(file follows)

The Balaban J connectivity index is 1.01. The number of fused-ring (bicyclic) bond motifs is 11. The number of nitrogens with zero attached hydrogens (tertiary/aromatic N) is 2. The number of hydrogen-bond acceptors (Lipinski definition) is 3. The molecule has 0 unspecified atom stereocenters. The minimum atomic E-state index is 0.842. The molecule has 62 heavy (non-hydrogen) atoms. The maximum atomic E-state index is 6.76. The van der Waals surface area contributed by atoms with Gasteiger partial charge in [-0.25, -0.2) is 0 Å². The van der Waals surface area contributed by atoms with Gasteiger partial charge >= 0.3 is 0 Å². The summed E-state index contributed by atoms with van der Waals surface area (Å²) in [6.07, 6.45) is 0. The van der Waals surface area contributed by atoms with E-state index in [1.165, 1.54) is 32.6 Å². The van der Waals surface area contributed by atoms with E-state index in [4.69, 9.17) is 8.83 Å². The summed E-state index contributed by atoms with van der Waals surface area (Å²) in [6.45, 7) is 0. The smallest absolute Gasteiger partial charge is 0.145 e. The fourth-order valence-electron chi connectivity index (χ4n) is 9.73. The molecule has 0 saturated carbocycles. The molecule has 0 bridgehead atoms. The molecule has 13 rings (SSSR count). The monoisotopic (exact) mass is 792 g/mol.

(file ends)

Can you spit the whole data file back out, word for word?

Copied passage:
The Balaban J connectivity index is 1.01. The number of fused-ring (bicyclic) bond motifs is 11. The number of nitrogens with zero attached hydrogens (tertiary/aromatic N) is 2. The number of hydrogen-bond acceptors (Lipinski definition) is 3. The molecule has 0 unspecified atom stereocenters. The minimum atomic E-state index is 0.842. The molecule has 62 heavy (non-hydrogen) atoms. The maximum atomic E-state index is 6.76. The van der Waals surface area contributed by atoms with Gasteiger partial charge in [-0.25, -0.2) is 0 Å². The van der Waals surface area contributed by atoms with Gasteiger partial charge >= 0.3 is 0 Å². The summed E-state index contributed by atoms with van der Waals surface area (Å²) in [6.07, 6.45) is 0. The van der Waals surface area contributed by atoms with E-state index in [1.165, 1.54) is 32.6 Å². The van der Waals surface area contributed by atoms with E-state index in [4.69, 9.17) is 8.83 Å². The summed E-state index contributed by atoms with van der Waals surface area (Å²) in [6.45, 7) is 0. The smallest absolute Gasteiger partial charge is 0.145 e. The fourth-order valence-electron chi connectivity index (χ4n) is 9.73. The molecule has 0 saturated carbocycles. The molecule has 0 bridgehead atoms. The molecule has 13 rings (SSSR count). The monoisotopic (exact) mass is 792 g/mol.